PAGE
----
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Revision as of 12:59, 17 July 2006
The traditional collar is a neck band, normally in leather, metal or rubber. Collars can vary widely - from the decorative to the purely function and although often removable, some are a permanent fixture. It is normally chosen, designed or even crafted by the Dominant partner.
In BDSM the wearing of a collar generally signifies that the wearer is a submissive. Many submissives and slaves wear a collar to denote their status and commitment. It can be used to represent the relationship in much the same way a wedding band does, especially if the submissive is owned. Some subs wear a "symbolic collar", often a bracelet or ankle chain, which is more subdued than the traditional collar and can pass in vanilla situations. It is not uncommon for a sub to have several collars for special occasions.
There was once a tradition that wearing a collar with an open padlock indicated that one was seeking a partner, a closed lock indicated that one was in a relationship. This symbolism is less common after 1995 or so.
Collars are also used in bondage, although care must be taken as there is always the risk that the submissive might develop breathing problems and therefore should not be left alone whilst bound. Most collars have D-ring attachments so the neck can be either bound to another part of the body or to a fixed object. A collar can also incorporate additional straps and buckles to form a head harness. The effectiveness of using a collar in a bondage scene should not be underestimated, as well as being very effective in holding the submissive immobile it also reinforces the victims sense of helplessness and loss of control.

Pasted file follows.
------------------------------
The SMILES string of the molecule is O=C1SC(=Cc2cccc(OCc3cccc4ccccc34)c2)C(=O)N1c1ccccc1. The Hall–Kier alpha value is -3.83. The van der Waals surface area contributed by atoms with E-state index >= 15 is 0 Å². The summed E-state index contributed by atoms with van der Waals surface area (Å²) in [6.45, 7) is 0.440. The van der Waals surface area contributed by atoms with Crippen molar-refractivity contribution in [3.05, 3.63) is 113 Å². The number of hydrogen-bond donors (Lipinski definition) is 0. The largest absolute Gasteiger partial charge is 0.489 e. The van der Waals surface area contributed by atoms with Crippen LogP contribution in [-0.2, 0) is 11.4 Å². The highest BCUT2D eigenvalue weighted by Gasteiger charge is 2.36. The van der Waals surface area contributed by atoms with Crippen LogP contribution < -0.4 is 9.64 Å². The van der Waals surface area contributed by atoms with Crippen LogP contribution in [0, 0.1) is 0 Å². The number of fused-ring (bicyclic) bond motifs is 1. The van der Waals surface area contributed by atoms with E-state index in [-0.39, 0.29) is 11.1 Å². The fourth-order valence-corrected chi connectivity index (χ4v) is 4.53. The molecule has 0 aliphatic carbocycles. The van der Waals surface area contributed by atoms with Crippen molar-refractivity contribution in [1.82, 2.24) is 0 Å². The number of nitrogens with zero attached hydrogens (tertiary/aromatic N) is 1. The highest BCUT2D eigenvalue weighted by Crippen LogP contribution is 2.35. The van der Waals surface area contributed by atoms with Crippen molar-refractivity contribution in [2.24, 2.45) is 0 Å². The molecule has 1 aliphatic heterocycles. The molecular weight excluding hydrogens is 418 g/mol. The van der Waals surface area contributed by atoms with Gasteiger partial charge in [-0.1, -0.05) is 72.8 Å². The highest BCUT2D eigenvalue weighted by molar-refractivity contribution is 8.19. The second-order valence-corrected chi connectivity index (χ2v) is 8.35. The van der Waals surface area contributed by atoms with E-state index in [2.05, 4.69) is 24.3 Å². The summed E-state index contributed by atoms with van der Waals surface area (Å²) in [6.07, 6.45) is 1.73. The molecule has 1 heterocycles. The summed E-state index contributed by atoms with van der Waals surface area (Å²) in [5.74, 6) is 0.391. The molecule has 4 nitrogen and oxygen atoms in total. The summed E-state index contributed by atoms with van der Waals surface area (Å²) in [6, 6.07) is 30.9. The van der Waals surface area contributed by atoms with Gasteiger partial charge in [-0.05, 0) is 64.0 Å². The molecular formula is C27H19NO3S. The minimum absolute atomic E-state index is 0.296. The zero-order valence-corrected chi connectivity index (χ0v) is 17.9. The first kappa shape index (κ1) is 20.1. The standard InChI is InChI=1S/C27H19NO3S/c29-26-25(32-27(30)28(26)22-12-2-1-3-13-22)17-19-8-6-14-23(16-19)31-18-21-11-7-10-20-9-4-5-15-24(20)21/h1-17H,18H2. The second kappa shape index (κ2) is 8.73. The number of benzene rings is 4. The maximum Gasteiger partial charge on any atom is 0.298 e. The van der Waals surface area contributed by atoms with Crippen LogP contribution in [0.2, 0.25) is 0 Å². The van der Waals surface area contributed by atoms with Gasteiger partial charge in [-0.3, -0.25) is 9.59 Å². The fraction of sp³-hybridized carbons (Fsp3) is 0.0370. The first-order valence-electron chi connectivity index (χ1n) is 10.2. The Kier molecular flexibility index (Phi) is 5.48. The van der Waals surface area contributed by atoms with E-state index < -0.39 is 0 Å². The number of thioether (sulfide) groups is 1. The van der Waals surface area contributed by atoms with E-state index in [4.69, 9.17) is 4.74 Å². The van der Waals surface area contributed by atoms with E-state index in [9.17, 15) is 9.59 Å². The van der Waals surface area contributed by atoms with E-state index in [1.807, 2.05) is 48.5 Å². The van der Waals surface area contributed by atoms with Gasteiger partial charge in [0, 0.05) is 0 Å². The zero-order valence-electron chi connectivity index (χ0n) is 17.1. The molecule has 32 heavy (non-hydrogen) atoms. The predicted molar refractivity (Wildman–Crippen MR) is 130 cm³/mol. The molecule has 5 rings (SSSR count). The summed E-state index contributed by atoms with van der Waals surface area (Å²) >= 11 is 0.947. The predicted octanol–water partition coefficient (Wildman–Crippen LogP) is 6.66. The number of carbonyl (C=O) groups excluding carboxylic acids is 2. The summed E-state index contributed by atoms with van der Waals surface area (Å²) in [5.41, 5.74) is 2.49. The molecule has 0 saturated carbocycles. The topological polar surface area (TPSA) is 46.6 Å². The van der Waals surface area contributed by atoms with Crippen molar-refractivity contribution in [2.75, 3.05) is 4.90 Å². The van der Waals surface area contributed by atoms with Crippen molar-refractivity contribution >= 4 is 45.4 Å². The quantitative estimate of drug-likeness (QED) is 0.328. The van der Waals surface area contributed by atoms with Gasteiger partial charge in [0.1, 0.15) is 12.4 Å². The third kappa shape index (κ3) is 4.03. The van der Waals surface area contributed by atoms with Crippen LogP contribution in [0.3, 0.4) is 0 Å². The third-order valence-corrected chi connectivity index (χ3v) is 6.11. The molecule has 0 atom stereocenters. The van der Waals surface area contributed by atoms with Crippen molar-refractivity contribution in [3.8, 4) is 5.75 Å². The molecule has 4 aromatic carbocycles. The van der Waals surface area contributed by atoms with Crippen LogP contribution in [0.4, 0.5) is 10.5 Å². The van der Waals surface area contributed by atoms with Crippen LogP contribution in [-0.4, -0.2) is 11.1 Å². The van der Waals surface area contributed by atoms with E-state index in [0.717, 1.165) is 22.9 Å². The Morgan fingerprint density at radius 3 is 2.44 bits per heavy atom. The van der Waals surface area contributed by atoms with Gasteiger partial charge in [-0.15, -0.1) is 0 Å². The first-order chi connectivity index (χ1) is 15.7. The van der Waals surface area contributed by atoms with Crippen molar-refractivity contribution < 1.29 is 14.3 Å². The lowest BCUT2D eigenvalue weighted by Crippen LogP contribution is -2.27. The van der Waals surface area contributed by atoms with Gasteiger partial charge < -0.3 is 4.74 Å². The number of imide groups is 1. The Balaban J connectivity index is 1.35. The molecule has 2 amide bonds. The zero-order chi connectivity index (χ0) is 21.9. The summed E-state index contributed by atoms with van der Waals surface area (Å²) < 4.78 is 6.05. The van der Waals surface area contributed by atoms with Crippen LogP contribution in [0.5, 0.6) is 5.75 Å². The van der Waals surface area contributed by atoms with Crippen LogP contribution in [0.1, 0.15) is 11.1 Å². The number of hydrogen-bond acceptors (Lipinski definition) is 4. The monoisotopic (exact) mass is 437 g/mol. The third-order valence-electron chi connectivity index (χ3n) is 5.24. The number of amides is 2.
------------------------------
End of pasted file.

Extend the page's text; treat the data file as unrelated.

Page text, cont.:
Collars are often used in role-playing games involving humiliation because they have connotations of control and pet-like or animalistic status, especially when worn with a leash. They may also be useful during play as a physical tethering restraint.
Collars were used as part of metal restraints in ancient times. (For example, the well-preserved iron coffle or "chain for six slaves" on display in the Manchester Museum from the 1st century BC.) However, iron collars were also used by the Romans to identify slaves and even give instructions for their return:
- I am Asellus, a slave of Praeiectus an official of the prefect of the grain harvest. I have gone outdoors, beyond the walls. Hold me fast, because I have run away. Return me to the barber's shop near the temple of Flora. (CIL 15.7172)
Collars were also used in the 18th century to identify slaves in Britain (even though the legality of slavery on English soil, at least, was hotly disputed during this period), and to some extent in American plantation slavery.
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